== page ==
The Samsung Galaxy S7 Active was recently put through a “water-resistance test” by the people at Consumer Reports.
The S7 Active is a model in the Samsung Galaxy family that was designed and advertised to be more rugged for the active lifestyle. Features like a shatterproof screen and a larger battery are being used to market the phone to those who spend more time outdoors than commuting. Another advertised feature is its water resistance.
According to Samsung marketing material, the S7 Active has “an IP68 water-resistance rating helps to protect it from spills and splashes—just wipe it off and keep going.”
A footnote to the water-resistance claim states, “IP68 water-resistant in up to 5 feet of water for up to 30 min. Rinse residue/dry when wet.”
Waterproofing and resistance is a highly desired feature in a smartphone even by those who are not outdoor enthusiasts, and many companies, including Apple, have been toying and experimenting with attempts to waterproof their phones.
Some time ago, YouTube user Zach Straley water tested the iPhone 6S and 6S Plus to determine how water resistant they were. He submerged them both in bowls of water for over an hour, and they survived the dunk with no adverse effects. He concluded that Apple had secretly waterproofed its latest phone.
Why the company would waterproof the iPhone without advertising it as a feature is speculative, but if they wanted to test the feature under consumer conditions without claiming responsibility for failed devices, that would be the way to do it. However, subsequent water tests on the iPhone 6S did not turn out so well, indicating that Straley’s test may have been a fluke.
With Samsung touting its Galaxy S7 Active as IP68 water resistant, Consumer Reports wanted to test that claim. The consumer watchdog publication stated that they ordinarily do not check smartphones for water-resistance durability, but since this is the first time that a company has advertised it as a feature, they felt the need to put it through an immersion test.
Testers used a pressurized water tank to simulate the pressure of five feet of water and left the S7 Active in the environment for 30 minutes.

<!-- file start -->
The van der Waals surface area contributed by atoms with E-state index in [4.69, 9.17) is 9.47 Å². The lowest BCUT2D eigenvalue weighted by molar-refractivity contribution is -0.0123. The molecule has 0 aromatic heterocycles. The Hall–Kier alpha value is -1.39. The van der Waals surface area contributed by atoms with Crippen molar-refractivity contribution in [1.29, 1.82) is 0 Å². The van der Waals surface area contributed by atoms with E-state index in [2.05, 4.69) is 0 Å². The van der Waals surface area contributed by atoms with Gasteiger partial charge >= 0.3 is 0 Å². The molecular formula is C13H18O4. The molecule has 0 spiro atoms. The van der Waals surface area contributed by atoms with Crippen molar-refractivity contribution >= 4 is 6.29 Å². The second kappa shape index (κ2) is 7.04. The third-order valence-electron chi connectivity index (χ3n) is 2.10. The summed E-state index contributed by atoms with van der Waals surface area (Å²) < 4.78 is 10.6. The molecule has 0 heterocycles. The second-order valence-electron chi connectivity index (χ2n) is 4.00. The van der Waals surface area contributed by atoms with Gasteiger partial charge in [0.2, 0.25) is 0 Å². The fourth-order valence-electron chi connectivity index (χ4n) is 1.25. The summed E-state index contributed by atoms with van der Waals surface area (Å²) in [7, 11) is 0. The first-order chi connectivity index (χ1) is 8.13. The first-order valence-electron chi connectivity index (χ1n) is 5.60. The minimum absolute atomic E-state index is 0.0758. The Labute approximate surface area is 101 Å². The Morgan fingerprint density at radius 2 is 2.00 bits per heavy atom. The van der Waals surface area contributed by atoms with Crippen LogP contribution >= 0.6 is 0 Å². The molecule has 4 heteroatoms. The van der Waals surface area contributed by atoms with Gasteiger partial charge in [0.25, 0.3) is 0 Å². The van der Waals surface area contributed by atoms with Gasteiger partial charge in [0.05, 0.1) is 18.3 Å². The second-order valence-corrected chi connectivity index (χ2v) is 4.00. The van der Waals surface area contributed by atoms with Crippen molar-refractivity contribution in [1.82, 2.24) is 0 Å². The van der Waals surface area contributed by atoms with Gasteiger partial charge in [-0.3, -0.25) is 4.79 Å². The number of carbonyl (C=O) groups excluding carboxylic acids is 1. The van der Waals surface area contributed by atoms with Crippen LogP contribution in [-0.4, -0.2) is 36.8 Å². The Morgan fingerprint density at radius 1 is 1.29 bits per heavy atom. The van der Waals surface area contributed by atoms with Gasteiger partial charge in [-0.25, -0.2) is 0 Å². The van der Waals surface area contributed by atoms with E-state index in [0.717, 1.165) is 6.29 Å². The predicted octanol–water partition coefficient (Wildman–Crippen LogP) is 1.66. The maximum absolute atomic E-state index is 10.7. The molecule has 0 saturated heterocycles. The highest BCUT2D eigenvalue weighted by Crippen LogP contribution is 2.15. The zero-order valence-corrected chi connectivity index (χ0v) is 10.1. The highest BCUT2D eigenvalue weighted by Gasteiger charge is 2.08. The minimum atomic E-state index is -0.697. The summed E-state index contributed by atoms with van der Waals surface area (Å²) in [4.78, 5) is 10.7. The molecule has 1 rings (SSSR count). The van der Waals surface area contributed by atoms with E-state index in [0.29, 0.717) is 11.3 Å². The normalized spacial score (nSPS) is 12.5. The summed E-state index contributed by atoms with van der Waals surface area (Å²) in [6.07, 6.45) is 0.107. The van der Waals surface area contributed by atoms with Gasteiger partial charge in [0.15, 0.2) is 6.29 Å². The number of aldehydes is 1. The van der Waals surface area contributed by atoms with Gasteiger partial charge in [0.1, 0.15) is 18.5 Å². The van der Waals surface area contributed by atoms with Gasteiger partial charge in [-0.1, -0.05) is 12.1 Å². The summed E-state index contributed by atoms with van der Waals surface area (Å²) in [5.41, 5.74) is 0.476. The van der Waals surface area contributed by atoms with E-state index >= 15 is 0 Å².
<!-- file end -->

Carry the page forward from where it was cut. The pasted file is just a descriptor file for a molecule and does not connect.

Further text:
“When we removed the phone, the screen was obscured by green lines, and tiny bubbles were visible in the lenses of the front- and rear-facing cameras. The touchscreen wasn’t responsive.”
Standard procedure for CR when a product fails a test is to perform a second test. A second S7 Active was subjected to the same conditions, and it failed as well.
“After we removed it from the tank, the screen cycled on and off every few seconds, and moisture could be seen in the front and back camera lenses. We also noticed water in the slot holding the SIM card. For a couple of days following the test, the screens of both phones would light up when the phones were plugged in, though the displays could not be read. The phones never returned to functionality.”
Samsung claimed that they have not received any complaints on the issue and that phones that fail due to water damage are covered by the Samsung warranty.
Although not a highly advertised feature, the Samsung Galaxy S7 and S7 Edge also have an IP68 rating. Consumer Reports performed immersion tests with those phone, and they both passed.
“Those two phones currently top our smartphone Ratings, with Excellent scores for their displays, battery life, cameras, and other attributes.”
While the Samsung Galaxy S7 Active failed to prove any degree of water resistance, results from the standard S7 and S7 Edge immersion tests seem to indicate that the race for water resistance may have a new leader. Rumors persist that the iPhone 7 will have some degree of water resistance, and this seems to be a logical leap considering that Apple’s largest competitor appears to be ahead in this race.
[Photo by Rick Kern/Getty Images for Samsung]